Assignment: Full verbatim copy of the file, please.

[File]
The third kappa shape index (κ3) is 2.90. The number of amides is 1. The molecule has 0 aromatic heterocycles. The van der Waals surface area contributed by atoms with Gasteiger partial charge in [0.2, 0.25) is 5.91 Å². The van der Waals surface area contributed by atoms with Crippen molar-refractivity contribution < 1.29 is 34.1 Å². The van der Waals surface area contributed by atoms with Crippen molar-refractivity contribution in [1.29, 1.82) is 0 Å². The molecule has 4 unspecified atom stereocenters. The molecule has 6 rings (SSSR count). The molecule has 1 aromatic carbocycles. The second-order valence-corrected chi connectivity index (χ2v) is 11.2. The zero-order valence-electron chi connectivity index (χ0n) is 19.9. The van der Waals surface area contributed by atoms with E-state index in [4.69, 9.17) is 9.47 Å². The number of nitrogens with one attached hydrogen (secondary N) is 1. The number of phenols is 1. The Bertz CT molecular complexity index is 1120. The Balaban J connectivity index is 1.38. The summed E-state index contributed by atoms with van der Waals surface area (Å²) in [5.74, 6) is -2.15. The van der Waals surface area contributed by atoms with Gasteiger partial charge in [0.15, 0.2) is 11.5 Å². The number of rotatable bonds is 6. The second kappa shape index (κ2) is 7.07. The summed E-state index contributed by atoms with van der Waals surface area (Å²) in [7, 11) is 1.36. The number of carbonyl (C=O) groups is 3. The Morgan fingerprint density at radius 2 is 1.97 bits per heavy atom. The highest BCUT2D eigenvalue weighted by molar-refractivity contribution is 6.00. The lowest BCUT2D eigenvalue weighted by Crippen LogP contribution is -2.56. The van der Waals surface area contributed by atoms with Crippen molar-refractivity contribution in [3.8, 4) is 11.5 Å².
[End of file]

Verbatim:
The third kappa shape index (κ3) is 2.90. The number of amides is 1. The molecule has 0 aromatic heterocycles. The van der Waals surface area contributed by atoms with Gasteiger partial charge in [0.2, 0.25) is 5.91 Å². The van der Waals surface area contributed by atoms with Crippen molar-refractivity contribution < 1.29 is 34.1 Å². The van der Waals surface area contributed by atoms with Crippen molar-refractivity contribution in [1.29, 1.82) is 0 Å². The molecule has 4 unspecified atom stereocenters. The molecule has 6 rings (SSSR count). The molecule has 1 aromatic carbocycles. The second-order valence-corrected chi connectivity index (χ2v) is 11.2. The zero-order valence-electron chi connectivity index (χ0n) is 19.9. The van der Waals surface area contributed by atoms with E-state index in [4.69, 9.17) is 9.47 Å². The number of nitrogens with one attached hydrogen (secondary N) is 1. The number of phenols is 1. The Bertz CT molecular complexity index is 1120. The Balaban J connectivity index is 1.38. The summed E-state index contributed by atoms with van der Waals surface area (Å²) in [5.74, 6) is -2.15. The van der Waals surface area contributed by atoms with Gasteiger partial charge in [0.15, 0.2) is 11.5 Å². The number of rotatable bonds is 6. The second kappa shape index (κ2) is 7.07. The summed E-state index contributed by atoms with van der Waals surface area (Å²) in [7, 11) is 1.36. The number of carbonyl (C=O) groups is 3. The Morgan fingerprint density at radius 2 is 1.97 bits per heavy atom. The highest BCUT2D eigenvalue weighted by molar-refractivity contribution is 6.00. The lowest BCUT2D eigenvalue weighted by Crippen LogP contribution is -2.56. The van der Waals surface area contributed by atoms with Crippen molar-refractivity contribution in [3.8, 4) is 11.5 Å².